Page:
Treatment philosophies and beliefs:
My treatment and training is informed by the behavior and contextual sciences, and I have training in Functional Analytic Psychotherapy, Acceptance and Commitment Therapy, Mindfulness based treatments, and Dialectical Behavioral Therapy. I align my theory and practice with the Association of Contextual and Behavioral Therapies (ACBS) that offers ongoing trainings and an annual conference.
People tend to get services because they are in some kind of distress and are looking to reduce psychological suffering. A treatment agenda would target specific incidences/ repertories of psychological pain and track its occurrence both inside and outside of session. Specific, nonjudgemental descriptions of behavior are very important to help formulate treatment, elicit shared agendas for working together, provide a context from which to give feedback, reduce shame, and identify effectiveness of services. Effective treatment generally involves approaching something painful (increasing acceptance and tolerance of psychological distress) to reduce suffering and problematic responses in the long term.
Context/ History: Behavior arises in the context of our learning and developmental history; what we have been exposed to, the demands of our current environment/ persons that surround us, the events that have shaped and molded us/ impacted our lives/ made us who we are today. Behavior is continually being shaped and molded by complex contingencies within which we operate. Behavior (including private experience, such as emotions) is caused, evoked, shaped, extinguished, and reinforced. Behavior is not random and occurs for a reason, it is through analysis and assessment that we come to understand its occurrence in working to make our lives better.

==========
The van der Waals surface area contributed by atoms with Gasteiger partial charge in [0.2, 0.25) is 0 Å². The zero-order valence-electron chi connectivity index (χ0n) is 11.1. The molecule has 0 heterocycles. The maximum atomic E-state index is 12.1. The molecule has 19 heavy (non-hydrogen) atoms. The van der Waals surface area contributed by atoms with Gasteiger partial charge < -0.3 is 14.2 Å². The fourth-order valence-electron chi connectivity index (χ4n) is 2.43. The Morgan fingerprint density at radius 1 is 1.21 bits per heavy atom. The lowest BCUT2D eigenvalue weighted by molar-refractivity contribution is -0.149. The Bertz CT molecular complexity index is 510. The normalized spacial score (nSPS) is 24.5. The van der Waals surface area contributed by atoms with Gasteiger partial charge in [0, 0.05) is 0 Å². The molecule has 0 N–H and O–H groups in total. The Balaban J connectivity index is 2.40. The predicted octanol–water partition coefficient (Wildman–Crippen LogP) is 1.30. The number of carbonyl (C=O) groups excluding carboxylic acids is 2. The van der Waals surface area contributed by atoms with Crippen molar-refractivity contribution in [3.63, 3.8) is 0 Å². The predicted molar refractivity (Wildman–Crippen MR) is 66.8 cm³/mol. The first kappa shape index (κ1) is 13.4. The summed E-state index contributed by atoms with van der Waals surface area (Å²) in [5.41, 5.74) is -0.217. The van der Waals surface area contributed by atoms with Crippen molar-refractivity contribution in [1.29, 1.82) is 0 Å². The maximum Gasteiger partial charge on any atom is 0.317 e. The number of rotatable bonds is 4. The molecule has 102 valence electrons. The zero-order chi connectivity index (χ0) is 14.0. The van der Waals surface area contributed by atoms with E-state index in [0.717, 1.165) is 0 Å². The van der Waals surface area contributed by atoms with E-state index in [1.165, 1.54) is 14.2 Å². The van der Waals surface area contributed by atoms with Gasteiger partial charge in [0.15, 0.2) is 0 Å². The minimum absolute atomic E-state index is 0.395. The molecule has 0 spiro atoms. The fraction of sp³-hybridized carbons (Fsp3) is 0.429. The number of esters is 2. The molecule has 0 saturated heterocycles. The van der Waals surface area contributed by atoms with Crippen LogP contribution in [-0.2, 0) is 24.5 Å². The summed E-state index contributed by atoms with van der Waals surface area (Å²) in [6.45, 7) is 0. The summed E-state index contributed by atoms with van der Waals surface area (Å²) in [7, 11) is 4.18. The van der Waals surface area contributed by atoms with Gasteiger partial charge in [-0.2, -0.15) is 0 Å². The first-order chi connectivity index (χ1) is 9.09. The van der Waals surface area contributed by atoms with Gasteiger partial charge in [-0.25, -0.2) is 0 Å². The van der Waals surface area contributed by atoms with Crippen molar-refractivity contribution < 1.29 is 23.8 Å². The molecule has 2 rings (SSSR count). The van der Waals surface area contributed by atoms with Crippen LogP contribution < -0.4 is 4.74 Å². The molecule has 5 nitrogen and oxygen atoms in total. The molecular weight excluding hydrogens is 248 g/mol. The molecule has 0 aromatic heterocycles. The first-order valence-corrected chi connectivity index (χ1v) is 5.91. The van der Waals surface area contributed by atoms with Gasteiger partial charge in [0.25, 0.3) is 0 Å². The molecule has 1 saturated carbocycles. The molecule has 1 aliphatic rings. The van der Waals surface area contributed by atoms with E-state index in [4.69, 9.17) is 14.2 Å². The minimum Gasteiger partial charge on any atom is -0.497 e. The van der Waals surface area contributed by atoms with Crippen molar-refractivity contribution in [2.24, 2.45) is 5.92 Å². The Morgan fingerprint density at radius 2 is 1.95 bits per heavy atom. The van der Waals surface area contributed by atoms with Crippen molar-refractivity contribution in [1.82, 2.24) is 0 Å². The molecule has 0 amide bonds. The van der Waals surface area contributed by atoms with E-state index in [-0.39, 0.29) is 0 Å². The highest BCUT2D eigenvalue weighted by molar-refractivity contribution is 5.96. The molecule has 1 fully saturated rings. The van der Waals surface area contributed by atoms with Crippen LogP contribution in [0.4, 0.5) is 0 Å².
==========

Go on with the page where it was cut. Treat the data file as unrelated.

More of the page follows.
Function: Because behavior makes sense in given contexts, it is important to understand what it does for us and what purpose it serves. In what ways does problematic behavior need our attention? Many people believe that behavior happens “for no reason” and there is no “good reason” to behave the way they do. Understanding the function of behavior helps people with self-understanding, self-awareness, and the development of alternative responses to adapt and move through life more effectively.
What purposes do extreme, problematic, or highly emotional responses serve? What do they do for you, and are your responses to stress, pain, and anxiety effective? Do they help you adapt, cope, grieve, and move on or do they keep you stuck? Emphasis in treatment is about doing what works to reduce psychological distress. Many people tend to avoid addressing the question of how and if their current responses to life are currently working; rather they negate distress by avoidance, shaming, attacking, fixating on the need to be “right”, fixating on “why me”, blaming people for having feelings, or ruminating on “what is wrong with me.”
Behavioral– A behavioral point of view is simply that private experience (such as thoughts, opinions, feelings) is not finite, fixed, reified, or concretized. Sitting with uncertainty, tolerating the unknown, and being okay with oneself in the wake of grief, trauma, loss, and pain is part of a changing and complex, dynamic human experience. Behavioral sciences in general look more closely at context, environment, circumstances, and relationships to understand experience and activate change; and are less likely to attribute behavioral problems to blame, motivation, personality traits, or fault. After all, you can not change your past. Behavior is dependent on, related to, caused by, and maintained by a wide range of factors. Behavior does not happen in a vacuum and is subject to multiple influences.